Sleep has never been my forté. Even as I child, I dreamt of a world where the sun would never set and I could play ad infinitum. When Dr. Gupta opened her "Importance of Sleep" seminar in May with an observation that many people disdain sleep and equate it with lack of productivity, I totally identified! I was reminded of a This I Believe essay I wrote a few years ago titled, "I Believe in Staying Awake". YIKES!
So, what do I have to offer about teens and sleep? I offer what I have learned:
- Sleep is necessary and restorative--physically, mentally, emotionally. Teens need between 8 - 10 hours of sleep a night, yet few manage that. In fact one study found that only 15% reported sleeping 8.5 hours on school nights.
- Teens' biological clock shifts forward in adolescence due to the fact that melatonin is secreted later. Eleven o'clock is the natural sleep start time for teens. According to the National Sleep Foundation, "instead of feeling drowsy in the evening, teenagers actually tend to become more alert and have a difficult time settling in to sleep...." Conversely, teens are groggy in the mornings because they still have elevated melatonin levels.
- The passive light emitted from even small handheld devices and phones can miscue the brain and promote wakefulness in teens and adults. How much more if the teen is engaging in texting after lights outs, which--even once per week--dramatically increases self-reported daytime sleepiness among teens.
- A brain that needs sleep will get it...even at the least opportune moments. Now, think about your sleepy teen behind the wheel. If you have dozed off while driving, you know this can happen to your emerging adult. It happened to one of my sons and led to some serious consequences. Drowsiness and falling asleep at the wheel cause more than 100,000 car crashes every year.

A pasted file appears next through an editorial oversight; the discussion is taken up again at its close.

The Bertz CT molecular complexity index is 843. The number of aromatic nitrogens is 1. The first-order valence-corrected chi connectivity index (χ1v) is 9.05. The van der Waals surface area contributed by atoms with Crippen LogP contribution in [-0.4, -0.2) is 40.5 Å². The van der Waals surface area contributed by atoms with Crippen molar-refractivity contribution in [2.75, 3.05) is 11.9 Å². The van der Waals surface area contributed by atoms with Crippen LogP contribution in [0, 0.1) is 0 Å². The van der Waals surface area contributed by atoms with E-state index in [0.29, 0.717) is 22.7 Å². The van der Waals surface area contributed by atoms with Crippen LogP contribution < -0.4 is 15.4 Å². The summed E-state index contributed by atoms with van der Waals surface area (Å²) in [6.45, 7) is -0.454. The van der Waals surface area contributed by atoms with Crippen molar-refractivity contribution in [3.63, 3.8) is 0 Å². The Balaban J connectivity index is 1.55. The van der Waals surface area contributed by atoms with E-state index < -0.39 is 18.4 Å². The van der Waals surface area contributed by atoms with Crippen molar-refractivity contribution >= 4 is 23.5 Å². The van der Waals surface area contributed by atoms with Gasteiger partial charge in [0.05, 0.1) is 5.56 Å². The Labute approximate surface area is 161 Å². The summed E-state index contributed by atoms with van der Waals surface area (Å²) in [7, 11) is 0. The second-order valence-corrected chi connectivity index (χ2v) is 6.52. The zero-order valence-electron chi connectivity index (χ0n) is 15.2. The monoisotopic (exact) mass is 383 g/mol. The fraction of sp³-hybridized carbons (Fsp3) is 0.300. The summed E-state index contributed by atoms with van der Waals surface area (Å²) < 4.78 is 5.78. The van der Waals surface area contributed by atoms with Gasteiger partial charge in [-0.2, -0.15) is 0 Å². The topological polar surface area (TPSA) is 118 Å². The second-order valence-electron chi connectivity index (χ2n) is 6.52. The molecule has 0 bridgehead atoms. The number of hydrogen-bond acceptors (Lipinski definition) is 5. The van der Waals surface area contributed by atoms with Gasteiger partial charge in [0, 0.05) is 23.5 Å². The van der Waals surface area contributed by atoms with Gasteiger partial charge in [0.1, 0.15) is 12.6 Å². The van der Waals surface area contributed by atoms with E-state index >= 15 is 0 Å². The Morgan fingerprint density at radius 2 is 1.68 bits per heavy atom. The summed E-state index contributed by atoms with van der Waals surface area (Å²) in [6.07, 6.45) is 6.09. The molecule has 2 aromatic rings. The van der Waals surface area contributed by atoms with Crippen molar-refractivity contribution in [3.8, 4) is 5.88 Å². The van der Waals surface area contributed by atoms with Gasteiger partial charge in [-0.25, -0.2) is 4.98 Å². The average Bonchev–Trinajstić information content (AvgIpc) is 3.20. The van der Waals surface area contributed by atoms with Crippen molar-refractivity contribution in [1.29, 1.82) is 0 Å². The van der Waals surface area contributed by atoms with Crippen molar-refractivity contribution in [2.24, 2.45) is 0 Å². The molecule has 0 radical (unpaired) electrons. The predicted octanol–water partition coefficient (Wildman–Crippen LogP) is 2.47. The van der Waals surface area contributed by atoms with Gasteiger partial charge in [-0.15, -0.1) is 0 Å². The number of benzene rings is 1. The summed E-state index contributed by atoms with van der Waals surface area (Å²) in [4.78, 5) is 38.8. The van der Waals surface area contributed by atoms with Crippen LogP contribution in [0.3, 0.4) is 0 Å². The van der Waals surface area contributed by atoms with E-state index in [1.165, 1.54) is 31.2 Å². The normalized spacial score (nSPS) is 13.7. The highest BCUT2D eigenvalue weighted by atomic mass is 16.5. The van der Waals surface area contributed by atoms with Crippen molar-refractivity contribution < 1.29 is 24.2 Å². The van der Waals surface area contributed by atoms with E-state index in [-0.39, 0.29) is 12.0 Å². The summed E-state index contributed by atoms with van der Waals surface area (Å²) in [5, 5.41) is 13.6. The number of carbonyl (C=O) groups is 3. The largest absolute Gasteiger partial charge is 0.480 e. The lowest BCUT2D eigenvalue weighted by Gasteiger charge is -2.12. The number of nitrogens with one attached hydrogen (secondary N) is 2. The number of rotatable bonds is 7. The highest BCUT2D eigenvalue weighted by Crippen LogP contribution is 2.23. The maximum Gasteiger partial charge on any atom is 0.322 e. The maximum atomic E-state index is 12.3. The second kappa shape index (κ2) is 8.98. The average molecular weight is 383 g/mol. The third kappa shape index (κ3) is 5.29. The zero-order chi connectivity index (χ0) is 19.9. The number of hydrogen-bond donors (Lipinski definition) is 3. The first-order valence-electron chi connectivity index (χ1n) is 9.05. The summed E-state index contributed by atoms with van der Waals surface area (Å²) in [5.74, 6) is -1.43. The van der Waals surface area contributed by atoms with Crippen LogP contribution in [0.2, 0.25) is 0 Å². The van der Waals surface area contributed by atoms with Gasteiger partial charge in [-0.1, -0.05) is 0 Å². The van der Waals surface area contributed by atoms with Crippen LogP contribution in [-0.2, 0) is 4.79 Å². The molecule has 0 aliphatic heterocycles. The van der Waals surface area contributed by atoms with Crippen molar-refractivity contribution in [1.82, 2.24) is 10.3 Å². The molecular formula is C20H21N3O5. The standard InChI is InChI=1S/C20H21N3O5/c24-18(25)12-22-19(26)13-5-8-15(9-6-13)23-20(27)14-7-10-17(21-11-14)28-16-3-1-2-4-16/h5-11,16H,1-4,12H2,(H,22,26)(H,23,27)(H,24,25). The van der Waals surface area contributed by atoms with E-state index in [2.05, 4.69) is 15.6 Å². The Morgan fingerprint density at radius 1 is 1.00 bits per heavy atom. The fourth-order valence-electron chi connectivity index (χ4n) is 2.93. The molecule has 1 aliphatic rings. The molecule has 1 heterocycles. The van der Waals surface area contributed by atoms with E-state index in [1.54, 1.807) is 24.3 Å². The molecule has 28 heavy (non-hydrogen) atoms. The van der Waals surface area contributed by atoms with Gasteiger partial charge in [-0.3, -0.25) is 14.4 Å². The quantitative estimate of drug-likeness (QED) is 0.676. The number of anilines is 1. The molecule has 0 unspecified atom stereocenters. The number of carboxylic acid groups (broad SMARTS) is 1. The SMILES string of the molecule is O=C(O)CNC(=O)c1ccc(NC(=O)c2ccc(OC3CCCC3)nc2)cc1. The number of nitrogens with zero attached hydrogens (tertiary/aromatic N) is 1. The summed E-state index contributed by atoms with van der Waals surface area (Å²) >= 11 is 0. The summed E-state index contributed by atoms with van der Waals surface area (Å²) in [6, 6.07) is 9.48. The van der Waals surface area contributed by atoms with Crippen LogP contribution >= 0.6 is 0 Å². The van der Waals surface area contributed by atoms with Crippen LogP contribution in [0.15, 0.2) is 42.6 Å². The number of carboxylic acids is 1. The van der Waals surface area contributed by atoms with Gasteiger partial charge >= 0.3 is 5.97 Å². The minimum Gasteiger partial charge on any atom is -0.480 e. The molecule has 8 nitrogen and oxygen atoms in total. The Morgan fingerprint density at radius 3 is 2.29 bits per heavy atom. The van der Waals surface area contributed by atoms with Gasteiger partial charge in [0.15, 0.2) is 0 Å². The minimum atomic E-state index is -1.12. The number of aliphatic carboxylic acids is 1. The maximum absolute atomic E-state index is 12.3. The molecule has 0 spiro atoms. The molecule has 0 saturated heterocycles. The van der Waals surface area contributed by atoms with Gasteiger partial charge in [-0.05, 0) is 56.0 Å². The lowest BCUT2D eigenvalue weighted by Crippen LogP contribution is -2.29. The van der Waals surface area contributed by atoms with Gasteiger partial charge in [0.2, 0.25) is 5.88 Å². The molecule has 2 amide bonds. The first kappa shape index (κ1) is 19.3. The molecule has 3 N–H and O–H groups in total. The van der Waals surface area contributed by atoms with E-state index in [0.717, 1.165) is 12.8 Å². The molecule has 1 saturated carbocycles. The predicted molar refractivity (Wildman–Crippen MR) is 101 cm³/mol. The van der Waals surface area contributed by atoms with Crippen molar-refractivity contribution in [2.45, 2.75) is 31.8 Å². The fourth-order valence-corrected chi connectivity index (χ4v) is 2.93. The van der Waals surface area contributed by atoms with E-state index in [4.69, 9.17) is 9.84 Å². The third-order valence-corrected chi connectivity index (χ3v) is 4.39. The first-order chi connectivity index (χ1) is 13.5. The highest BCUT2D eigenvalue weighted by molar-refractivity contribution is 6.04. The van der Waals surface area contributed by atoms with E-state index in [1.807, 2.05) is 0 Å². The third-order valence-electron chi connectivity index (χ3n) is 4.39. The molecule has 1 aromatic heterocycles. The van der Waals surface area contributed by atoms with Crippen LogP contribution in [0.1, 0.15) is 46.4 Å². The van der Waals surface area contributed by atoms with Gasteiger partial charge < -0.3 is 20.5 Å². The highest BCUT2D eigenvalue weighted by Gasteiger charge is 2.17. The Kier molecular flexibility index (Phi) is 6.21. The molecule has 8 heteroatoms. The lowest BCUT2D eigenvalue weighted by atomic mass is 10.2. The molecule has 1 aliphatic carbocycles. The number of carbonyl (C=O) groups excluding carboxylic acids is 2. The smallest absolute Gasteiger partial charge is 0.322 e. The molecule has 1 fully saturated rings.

What can parents do?
- Understand the biological shift that occurs in the teen years and don't force a teen to go to sleep too early. This is not defiance...this is biology! Instead, advocate for later start times for middle and high school. The research is there to support you! In fact, Durham Public Schools have already instituted a change for SY2016-17.
- As a family, remove screens from the bedroom areas. TVs, laptops, hand-held devices, and smartphones should be powered down and stored until morning light. Find other calming ways to relax and wind down like a shower or reading a book. Make sure you are modeling this behavior for your teens.
- Participate in the upcoming Sleep Transformation Challenge (September 12 - 23), a 2-week online sleep intervention program for the entire family! You'll be getting plenty of tips from Work/Life, HCC, and RFC to help you develop a daily regime to improve your sleep hygiene.
- Pay attention to ongoing disordered sleep in your teen. If your teen is still struggling after the Sleep Transformation Challenge, consider seeking professional help. Some teens suffer from treatable sleep disorders like sleep apnea, reflux, narcolepsy, insomnia, and restless legs syndrome.
I plan on registering for the Sleep Transformation Challenge because I know I have a lot more to learn...and implement. Please join me!